Discussion Paper Details

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Title: Vertical Integration and Technology: Theory and Evidence

Author(s): Daron Acemoglu, Philippe Aghion, Rachel Griffith and Fabrizio Zilibotti

Publication Date: September 2005

Keyword(s): hold-up, incomplete contracts, internal organisation of the firm, investment, R&D, residual rights of control, technology, UK manufacturing and vertical integration

Programme Area(s): Industrial Organization

Abstract: This paper investigates the determinants of vertical integration. We first derive a number of predictions regarding the relationship between technology intensity and vertical integration from a simple incomplete contracts model. Then, we investigate these predictions using plant-level data for the UK manufacturing sector. Most importantly, and consistent with theory, we find that the technology intensities of downstream (producer) and upstream (supplier) industries have opposite effects on the likelihood of vertical integration. Also consistent with theory, both these effects are stronger when the supplying industry accounts for a large fraction of the producer's costs. These results are generally robust and hold with alternative measures of technology intensity, with alternative estimation strategies, and with or without controlling for a number of firm and industry-level characteristics.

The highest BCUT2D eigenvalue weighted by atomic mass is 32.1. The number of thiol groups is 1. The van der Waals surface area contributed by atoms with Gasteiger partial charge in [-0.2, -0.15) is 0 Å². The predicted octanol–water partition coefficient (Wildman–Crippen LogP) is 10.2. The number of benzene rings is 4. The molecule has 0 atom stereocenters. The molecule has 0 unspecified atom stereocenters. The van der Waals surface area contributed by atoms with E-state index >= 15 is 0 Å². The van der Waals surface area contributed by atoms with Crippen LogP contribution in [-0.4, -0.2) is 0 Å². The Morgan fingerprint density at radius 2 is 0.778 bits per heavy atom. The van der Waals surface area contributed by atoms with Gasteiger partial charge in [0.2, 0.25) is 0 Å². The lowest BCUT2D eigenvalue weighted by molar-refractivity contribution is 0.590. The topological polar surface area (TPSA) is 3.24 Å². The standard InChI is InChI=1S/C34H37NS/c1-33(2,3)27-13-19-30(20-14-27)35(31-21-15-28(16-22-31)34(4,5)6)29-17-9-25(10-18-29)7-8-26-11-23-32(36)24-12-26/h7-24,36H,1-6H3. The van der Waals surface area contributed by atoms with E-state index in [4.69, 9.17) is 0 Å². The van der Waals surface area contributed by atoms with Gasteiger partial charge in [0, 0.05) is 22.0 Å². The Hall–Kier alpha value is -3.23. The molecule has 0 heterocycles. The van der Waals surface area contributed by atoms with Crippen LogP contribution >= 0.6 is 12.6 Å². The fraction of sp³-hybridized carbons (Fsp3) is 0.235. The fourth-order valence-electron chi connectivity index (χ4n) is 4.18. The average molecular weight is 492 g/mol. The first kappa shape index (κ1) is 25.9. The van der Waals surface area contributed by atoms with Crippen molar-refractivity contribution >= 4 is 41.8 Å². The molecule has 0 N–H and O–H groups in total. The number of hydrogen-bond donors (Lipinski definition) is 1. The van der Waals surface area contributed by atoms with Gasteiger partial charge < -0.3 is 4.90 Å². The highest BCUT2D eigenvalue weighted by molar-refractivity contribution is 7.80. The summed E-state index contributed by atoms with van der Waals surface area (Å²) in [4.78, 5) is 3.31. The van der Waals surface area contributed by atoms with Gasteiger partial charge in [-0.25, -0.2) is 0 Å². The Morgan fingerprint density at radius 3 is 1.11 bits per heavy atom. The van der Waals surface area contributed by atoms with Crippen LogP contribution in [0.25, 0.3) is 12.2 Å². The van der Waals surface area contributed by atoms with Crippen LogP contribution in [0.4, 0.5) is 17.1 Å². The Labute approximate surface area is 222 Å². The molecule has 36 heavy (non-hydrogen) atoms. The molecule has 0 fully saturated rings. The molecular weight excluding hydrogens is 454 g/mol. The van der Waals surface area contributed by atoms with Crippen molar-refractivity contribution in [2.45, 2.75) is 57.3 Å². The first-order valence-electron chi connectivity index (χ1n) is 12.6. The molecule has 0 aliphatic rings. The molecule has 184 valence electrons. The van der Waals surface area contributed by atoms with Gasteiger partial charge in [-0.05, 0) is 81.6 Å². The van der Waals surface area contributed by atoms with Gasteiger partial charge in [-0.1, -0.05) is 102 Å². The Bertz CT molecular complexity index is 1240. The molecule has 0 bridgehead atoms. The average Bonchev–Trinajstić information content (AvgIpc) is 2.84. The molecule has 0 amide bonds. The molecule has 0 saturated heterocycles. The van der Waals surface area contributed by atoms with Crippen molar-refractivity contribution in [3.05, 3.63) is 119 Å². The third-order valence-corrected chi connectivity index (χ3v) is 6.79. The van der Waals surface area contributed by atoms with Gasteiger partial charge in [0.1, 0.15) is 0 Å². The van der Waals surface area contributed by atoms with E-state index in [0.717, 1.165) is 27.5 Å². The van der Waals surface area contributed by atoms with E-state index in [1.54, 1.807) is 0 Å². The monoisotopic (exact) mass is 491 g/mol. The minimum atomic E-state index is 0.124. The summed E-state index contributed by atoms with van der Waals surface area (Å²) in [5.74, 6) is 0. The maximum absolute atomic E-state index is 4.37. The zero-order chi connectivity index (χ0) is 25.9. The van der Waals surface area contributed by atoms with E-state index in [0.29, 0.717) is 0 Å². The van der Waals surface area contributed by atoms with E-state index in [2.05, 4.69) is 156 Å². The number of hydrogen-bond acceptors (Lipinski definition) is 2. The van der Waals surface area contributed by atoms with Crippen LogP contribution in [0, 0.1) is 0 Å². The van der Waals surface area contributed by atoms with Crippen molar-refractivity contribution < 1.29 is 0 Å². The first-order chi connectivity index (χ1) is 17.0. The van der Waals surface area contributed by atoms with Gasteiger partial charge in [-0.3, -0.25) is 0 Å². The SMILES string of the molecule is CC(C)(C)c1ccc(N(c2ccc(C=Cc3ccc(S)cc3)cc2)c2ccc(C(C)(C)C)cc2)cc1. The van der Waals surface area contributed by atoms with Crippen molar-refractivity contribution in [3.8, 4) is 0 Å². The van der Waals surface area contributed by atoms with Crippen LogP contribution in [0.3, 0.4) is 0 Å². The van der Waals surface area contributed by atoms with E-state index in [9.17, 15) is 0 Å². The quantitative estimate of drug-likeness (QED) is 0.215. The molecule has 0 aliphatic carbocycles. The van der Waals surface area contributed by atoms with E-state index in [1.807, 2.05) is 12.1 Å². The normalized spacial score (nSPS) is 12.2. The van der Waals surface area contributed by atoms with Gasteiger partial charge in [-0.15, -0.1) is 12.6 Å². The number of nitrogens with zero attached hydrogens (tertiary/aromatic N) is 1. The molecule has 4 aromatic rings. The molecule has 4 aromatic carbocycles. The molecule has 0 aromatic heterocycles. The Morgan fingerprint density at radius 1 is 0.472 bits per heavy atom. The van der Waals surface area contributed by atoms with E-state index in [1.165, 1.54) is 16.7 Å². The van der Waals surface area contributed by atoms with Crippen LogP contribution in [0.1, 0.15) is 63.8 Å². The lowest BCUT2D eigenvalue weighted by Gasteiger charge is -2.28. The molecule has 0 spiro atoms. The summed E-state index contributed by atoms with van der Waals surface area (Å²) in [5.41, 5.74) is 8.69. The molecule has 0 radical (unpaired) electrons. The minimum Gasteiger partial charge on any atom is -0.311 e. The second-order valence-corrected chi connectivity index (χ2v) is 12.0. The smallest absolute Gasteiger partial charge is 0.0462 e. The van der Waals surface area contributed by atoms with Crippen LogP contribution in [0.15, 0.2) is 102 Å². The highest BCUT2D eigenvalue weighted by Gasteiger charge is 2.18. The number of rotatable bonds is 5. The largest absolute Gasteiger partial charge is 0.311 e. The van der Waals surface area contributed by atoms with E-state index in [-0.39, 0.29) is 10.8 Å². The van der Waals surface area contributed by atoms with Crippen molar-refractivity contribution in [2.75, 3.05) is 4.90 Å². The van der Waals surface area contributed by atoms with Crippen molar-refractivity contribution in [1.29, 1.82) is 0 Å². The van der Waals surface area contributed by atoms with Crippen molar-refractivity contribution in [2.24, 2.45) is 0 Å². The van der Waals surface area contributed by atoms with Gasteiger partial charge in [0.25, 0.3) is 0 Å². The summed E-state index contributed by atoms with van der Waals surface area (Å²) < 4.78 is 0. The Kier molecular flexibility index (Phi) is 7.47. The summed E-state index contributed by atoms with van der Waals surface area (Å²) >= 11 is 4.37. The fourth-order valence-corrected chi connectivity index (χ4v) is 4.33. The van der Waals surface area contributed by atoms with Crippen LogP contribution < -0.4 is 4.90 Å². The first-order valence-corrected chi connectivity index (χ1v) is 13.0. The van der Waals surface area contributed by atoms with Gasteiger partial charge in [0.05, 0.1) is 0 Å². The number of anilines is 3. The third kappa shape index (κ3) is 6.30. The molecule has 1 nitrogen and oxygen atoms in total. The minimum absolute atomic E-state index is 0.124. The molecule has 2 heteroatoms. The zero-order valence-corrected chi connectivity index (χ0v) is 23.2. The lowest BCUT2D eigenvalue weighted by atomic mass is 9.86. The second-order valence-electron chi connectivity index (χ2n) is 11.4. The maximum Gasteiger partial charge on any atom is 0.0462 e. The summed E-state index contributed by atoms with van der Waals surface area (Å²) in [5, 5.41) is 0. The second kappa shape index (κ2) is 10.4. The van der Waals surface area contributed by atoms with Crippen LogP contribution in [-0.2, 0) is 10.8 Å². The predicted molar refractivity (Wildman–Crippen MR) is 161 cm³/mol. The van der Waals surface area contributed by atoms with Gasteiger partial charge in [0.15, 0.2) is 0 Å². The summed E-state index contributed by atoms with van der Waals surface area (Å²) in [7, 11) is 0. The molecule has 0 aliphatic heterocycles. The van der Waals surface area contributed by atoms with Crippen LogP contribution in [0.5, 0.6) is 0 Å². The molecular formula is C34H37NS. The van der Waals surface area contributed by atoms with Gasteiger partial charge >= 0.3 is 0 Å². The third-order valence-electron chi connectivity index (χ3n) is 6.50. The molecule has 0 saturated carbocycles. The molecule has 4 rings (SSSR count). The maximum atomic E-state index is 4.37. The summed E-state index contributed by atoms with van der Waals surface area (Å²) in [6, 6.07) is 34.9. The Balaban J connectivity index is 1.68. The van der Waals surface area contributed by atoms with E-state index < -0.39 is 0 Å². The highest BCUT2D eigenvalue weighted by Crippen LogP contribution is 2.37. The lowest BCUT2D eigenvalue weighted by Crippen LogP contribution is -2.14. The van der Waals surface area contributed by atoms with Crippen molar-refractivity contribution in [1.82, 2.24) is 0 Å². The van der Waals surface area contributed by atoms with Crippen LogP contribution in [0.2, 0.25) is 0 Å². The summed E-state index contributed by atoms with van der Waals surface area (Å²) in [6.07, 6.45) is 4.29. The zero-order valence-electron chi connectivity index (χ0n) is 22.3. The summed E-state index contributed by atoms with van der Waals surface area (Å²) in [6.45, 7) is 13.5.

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Bibliographic Reference

Acemoglu, D, Aghion, P, Griffith, R and Zilibotti, F. 2005. 'Vertical Integration and Technology: Theory and Evidence'. London, Centre for Economic Policy Research.